Alastair Charles Borthwick is a renowned Scottish journalist, the author whose insights and stories that he covered in his writings continue to linger in the minds of many people. Borthwick was born on February 17, 1913. He died on September 25, 2003. Although Alastair was born and raised in Rutherglen and Troon, respectively, he went ahead to attend his formal elementary and further education from Glasgow. To show his passion for writing, he started working for the Evening Times as a copytaker. After this first job as a copytaker, Alastair Borthwick moved to the Glasgow Weekly Herald, a newspaper that published many of Alastair’s stories. Among the stories, Borthwick wrote while working for the Glasgow Weekly Herald covered articles about women, children, and stories from across the world, under a section called Crossworld. Alastair also crafted front page leads that attracted many readers.
When writing a column titled ‘Open Air’, Alastair Borthwick did a lot of research. His intense quest led to the discovery of something great. According to several newspaper articles and various articles, Alastair discovered ‘Mountain Climbing’. This was not a new thing to the world but it was a brilliant discovery for the common person. Prior to Borthwick’s rock climbing discovery, the sport was only revered to people with the money, influence and who are known to get financing from organizations and other institutions. But after the discovery, the young and unpopular to take part in rock climbing, an event that was perceived for the rich.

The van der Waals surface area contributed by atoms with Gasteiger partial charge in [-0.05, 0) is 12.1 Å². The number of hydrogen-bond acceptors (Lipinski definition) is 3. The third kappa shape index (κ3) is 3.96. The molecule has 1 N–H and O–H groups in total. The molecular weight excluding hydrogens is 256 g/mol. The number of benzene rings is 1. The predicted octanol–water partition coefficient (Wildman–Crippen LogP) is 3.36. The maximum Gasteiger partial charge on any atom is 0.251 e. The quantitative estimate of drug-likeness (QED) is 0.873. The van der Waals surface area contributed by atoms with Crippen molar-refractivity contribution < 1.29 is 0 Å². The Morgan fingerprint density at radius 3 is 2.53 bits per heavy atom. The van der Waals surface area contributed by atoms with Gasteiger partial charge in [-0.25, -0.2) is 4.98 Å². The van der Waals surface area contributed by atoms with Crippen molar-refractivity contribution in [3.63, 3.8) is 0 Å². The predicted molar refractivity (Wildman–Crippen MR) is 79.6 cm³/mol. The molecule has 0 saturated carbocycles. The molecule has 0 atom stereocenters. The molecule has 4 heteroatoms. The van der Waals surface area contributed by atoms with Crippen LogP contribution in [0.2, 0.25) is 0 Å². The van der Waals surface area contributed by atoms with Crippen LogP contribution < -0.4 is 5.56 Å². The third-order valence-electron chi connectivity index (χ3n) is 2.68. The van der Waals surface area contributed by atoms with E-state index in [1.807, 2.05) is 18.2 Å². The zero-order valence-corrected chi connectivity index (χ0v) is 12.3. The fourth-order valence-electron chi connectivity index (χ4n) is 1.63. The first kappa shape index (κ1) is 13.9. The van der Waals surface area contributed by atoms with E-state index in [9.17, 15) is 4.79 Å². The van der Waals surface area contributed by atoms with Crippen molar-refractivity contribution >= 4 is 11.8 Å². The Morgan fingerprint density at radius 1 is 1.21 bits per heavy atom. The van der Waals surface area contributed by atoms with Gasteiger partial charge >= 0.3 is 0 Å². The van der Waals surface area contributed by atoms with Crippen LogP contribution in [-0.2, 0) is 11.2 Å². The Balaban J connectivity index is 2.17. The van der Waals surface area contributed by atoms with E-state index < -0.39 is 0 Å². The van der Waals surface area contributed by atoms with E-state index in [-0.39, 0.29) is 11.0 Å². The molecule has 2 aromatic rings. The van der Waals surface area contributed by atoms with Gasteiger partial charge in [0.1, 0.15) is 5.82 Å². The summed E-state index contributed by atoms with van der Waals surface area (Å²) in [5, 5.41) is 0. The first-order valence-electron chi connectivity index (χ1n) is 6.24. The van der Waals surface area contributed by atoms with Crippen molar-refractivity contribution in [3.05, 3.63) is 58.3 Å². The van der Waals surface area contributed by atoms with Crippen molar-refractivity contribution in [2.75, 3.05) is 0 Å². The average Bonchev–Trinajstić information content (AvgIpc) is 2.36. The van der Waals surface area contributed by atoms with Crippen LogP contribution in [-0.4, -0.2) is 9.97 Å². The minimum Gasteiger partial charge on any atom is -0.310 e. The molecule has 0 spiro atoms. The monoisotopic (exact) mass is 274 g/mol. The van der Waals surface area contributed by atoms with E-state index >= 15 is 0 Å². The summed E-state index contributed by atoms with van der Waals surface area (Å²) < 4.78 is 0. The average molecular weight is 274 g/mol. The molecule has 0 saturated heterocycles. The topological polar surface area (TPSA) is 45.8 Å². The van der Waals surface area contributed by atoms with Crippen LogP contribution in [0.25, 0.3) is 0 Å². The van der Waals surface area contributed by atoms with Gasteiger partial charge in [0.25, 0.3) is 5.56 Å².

At the start, Alastair Borthwick‘s recent discoveries were published in the Herald’s column. As many people started reading these new gems, it was time for Alastair to take his discoveries a step further. When the right time came, Alastair Borthwick compiled his discoveries and published a book ‘Always a Little Further’ in 1939. According to the Times UK, at the start of the Second World War, Alastair Borthwick was included in the 5th Battalion, as the Intelligence Officer overseeing several territories, which included Sicily, North Africa, Germany, Holland, Belgium, France, and Italy. During the entire time the war continued, Alastair took an active intelligence role. Finally, when the war ended, Alastair Borthwick published his second book, Sans Peur, The History of the 5th Battalion, the Seaforth Highlanders. In later years, the title was changed to ‘Battalion: A British Infantry Unit’s Actions from El Alamein to the Elbe, 1942-1945.”
More about his first book: https://medium.com/alastair-borthwick-always-a-little-further